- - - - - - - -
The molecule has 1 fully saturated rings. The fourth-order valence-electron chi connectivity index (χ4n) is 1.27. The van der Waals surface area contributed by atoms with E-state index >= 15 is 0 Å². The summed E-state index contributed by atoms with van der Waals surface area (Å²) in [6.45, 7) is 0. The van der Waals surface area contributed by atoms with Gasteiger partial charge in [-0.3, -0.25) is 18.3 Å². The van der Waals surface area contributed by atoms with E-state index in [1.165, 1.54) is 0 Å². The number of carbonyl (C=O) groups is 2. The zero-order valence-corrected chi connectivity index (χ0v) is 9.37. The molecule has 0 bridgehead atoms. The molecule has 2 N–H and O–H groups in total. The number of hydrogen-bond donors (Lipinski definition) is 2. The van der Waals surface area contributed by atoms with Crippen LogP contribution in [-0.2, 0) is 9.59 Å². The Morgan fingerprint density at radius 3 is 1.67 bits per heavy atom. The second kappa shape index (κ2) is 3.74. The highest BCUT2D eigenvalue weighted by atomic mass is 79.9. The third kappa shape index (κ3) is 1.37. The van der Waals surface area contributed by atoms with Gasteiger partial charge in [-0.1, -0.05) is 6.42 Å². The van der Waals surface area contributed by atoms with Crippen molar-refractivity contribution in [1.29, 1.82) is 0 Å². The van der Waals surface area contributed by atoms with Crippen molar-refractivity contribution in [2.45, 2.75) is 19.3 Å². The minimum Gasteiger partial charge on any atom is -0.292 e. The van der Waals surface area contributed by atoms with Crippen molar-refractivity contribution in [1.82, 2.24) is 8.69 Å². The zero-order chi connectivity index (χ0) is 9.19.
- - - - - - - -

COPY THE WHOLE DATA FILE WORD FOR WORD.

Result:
The molecule has 1 fully saturated rings. The fourth-order valence-electron chi connectivity index (χ4n) is 1.27. The van der Waals surface area contributed by atoms with E-state index >= 15 is 0 Å². The summed E-state index contributed by atoms with van der Waals surface area (Å²) in [6.45, 7) is 0. The van der Waals surface area contributed by atoms with Gasteiger partial charge in [-0.3, -0.25) is 18.3 Å². The van der Waals surface area contributed by atoms with E-state index in [1.165, 1.54) is 0 Å². The number of carbonyl (C=O) groups is 2. The zero-order valence-corrected chi connectivity index (χ0v) is 9.37. The molecule has 0 bridgehead atoms. The molecule has 2 N–H and O–H groups in total. The number of hydrogen-bond donors (Lipinski definition) is 2. The van der Waals surface area contributed by atoms with Crippen LogP contribution in [-0.2, 0) is 9.59 Å². The Morgan fingerprint density at radius 3 is 1.67 bits per heavy atom. The second kappa shape index (κ2) is 3.74. The highest BCUT2D eigenvalue weighted by atomic mass is 79.9. The third kappa shape index (κ3) is 1.37. The van der Waals surface area contributed by atoms with Gasteiger partial charge in [-0.1, -0.05) is 6.42 Å². The van der Waals surface area contributed by atoms with Crippen molar-refractivity contribution in [1.29, 1.82) is 0 Å². The van der Waals surface area contributed by atoms with Crippen molar-refractivity contribution in [2.45, 2.75) is 19.3 Å². The minimum Gasteiger partial charge on any atom is -0.292 e. The van der Waals surface area contributed by atoms with Crippen molar-refractivity contribution in [1.82, 2.24) is 8.69 Å². The zero-order chi connectivity index (χ0) is 9.19.